Indexed on: 06 Oct '17Published on: 06 Oct '17Published in: Cell Reports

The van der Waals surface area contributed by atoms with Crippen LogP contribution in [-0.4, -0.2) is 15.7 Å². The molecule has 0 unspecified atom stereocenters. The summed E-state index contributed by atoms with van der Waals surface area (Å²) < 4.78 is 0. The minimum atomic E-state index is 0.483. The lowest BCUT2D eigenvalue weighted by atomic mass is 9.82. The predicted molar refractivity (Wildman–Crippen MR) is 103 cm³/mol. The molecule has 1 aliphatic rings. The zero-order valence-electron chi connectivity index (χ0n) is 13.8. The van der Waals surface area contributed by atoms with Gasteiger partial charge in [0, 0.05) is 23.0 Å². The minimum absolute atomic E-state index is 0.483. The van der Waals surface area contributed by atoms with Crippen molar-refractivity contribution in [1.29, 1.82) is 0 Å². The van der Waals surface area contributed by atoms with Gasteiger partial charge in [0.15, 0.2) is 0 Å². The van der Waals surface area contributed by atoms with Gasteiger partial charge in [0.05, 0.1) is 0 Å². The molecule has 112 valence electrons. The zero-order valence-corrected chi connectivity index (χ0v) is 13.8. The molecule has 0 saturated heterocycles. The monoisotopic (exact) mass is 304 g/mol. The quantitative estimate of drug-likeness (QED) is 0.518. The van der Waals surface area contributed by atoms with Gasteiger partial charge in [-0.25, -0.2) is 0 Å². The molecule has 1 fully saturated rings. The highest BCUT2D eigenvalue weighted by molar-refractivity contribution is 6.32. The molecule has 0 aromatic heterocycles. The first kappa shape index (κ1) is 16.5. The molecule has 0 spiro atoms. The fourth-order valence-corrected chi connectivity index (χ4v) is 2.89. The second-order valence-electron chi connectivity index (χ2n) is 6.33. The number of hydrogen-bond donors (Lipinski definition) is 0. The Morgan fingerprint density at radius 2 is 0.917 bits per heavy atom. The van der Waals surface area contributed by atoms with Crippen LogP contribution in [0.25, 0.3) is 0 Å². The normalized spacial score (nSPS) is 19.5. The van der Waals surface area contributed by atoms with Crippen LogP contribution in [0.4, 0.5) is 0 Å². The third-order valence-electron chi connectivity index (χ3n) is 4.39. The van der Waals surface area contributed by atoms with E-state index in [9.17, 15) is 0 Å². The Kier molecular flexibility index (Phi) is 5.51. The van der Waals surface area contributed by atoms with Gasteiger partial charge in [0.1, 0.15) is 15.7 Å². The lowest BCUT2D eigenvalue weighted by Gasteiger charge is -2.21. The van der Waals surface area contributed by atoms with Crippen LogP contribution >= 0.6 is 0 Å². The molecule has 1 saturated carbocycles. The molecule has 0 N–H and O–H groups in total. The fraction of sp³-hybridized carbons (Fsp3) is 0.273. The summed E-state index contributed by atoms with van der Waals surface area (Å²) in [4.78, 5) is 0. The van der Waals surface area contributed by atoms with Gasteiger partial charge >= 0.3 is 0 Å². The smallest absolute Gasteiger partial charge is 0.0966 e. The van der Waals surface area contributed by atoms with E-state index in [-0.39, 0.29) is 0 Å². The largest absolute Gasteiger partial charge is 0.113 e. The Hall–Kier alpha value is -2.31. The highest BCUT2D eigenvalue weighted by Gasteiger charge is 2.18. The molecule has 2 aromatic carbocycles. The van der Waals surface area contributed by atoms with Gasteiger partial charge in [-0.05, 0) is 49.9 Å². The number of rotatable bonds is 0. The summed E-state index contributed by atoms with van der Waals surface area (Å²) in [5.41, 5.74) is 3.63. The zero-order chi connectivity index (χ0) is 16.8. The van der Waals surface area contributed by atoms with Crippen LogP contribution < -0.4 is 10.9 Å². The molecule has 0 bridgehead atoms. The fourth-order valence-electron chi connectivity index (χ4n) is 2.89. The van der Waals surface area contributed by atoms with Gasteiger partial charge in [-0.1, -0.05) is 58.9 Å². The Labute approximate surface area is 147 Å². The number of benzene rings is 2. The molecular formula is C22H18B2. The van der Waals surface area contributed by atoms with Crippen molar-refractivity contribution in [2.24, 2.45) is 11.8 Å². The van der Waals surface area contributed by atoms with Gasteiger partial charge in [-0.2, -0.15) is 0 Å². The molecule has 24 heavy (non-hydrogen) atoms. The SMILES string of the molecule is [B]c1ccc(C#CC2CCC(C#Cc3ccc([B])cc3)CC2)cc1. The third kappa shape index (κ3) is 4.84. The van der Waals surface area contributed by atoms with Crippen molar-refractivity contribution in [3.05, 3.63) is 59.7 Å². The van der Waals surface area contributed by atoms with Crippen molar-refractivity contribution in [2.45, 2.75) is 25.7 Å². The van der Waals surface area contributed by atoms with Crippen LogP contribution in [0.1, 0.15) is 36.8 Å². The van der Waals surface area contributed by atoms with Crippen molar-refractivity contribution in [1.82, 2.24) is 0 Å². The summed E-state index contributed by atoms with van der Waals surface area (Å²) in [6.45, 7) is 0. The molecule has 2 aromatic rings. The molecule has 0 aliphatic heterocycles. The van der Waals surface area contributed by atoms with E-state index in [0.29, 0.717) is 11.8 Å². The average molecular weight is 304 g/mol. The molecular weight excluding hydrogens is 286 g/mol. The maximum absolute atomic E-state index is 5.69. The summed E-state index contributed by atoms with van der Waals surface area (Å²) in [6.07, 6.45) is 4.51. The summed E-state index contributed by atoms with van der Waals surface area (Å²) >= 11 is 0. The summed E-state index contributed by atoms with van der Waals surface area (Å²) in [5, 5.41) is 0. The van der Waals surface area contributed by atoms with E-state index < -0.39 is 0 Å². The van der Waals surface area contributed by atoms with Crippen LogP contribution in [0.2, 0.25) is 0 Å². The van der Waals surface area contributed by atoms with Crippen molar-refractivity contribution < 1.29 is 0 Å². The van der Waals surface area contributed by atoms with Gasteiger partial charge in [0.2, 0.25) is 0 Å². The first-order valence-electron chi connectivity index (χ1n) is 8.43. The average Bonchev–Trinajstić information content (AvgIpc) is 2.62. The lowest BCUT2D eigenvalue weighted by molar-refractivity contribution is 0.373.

Macrophages are heterogeneous immune cells with distinct origins, phenotypes, functions, and tissue localization. Their susceptibility to HIV-1 is subject to variations from permissiveness to resistance, owing in part to regulatory microRNAs. Here, we used RNA sequencing (RNA-seq) to examine the expression of >400 microRNAs in productively infected and bystander cells of HIV-1-exposed macrophage cultures. Two microRNAs upregulated in bystander macrophages, miR-221 and miR-222, were identified as negative regulators of CD4 expression and CD4-mediated HIV-1 entry. Both microRNAs were enhanced by tumor necrosis factor alpha (TNF-α), an inhibitor of CD4 expression. MiR-221/miR-222 inhibitors recovered HIV-1 entry in TNF-α-treated macrophages by enhancing CD4 expression and increased HIV-1 replication and spread in macrophages by countering TNF-α-enhanced miR-221/miR-222 expression in bystander cells. In line with these findings, HIV-1-resistant intestinal myeloid cells express higher levels of miR-221 than peripheral blood monocytes. Thus, miR-221/miR-222 act as effectors of the antiviral host response activated during macrophage infection that restrict HIV-1 entry.